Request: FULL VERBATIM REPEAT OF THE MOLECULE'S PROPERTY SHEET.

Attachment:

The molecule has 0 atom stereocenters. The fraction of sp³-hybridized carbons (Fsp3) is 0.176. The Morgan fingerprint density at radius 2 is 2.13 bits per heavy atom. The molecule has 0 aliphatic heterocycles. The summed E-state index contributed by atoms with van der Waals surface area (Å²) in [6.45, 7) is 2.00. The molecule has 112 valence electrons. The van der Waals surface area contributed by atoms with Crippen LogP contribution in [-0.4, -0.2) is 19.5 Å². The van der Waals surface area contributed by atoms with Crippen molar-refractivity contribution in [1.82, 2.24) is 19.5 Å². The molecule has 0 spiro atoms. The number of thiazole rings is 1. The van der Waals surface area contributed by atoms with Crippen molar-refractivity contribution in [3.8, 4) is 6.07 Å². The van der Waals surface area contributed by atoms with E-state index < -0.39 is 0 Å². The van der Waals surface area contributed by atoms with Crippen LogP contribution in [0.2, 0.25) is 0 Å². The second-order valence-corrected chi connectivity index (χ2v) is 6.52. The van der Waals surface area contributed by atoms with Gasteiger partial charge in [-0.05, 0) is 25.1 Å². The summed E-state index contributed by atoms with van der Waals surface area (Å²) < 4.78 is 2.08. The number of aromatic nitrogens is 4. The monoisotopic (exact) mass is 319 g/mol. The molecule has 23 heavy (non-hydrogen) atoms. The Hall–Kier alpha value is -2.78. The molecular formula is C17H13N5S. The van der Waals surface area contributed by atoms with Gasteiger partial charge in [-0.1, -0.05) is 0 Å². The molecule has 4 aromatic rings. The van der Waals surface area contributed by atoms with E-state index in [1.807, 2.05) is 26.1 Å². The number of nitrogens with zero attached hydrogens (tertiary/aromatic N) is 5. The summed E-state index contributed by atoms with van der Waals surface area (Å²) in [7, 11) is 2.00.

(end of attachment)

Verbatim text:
The molecule has 0 atom stereocenters. The fraction of sp³-hybridized carbons (Fsp3) is 0.176. The Morgan fingerprint density at radius 2 is 2.13 bits per heavy atom. The molecule has 0 aliphatic heterocycles. The summed E-state index contributed by atoms with van der Waals surface area (Å²) in [6.45, 7) is 2.00. The molecule has 112 valence electrons. The van der Waals surface area contributed by atoms with Crippen LogP contribution in [-0.4, -0.2) is 19.5 Å². The van der Waals surface area contributed by atoms with Crippen molar-refractivity contribution in [1.82, 2.24) is 19.5 Å². The molecule has 0 spiro atoms. The number of thiazole rings is 1. The van der Waals surface area contributed by atoms with Crippen molar-refractivity contribution in [3.8, 4) is 6.07 Å². The van der Waals surface area contributed by atoms with E-state index < -0.39 is 0 Å². The van der Waals surface area contributed by atoms with Crippen LogP contribution in [0.2, 0.25) is 0 Å². The second-order valence-corrected chi connectivity index (χ2v) is 6.52. The van der Waals surface area contributed by atoms with Gasteiger partial charge in [-0.05, 0) is 25.1 Å². The summed E-state index contributed by atoms with van der Waals surface area (Å²) < 4.78 is 2.08. The number of aromatic nitrogens is 4. The monoisotopic (exact) mass is 319 g/mol. The molecule has 23 heavy (non-hydrogen) atoms. The Hall–Kier alpha value is -2.78. The molecular formula is C17H13N5S. The van der Waals surface area contributed by atoms with Gasteiger partial charge in [-0.1, -0.05) is 0 Å². The molecule has 4 aromatic rings. The van der Waals surface area contributed by atoms with E-state index in [1.807, 2.05) is 26.1 Å². The number of nitrogens with zero attached hydrogens (tertiary/aromatic N) is 5. The summed E-state index contributed by atoms with van der Waals surface area (Å²) in [7, 11) is 2.00.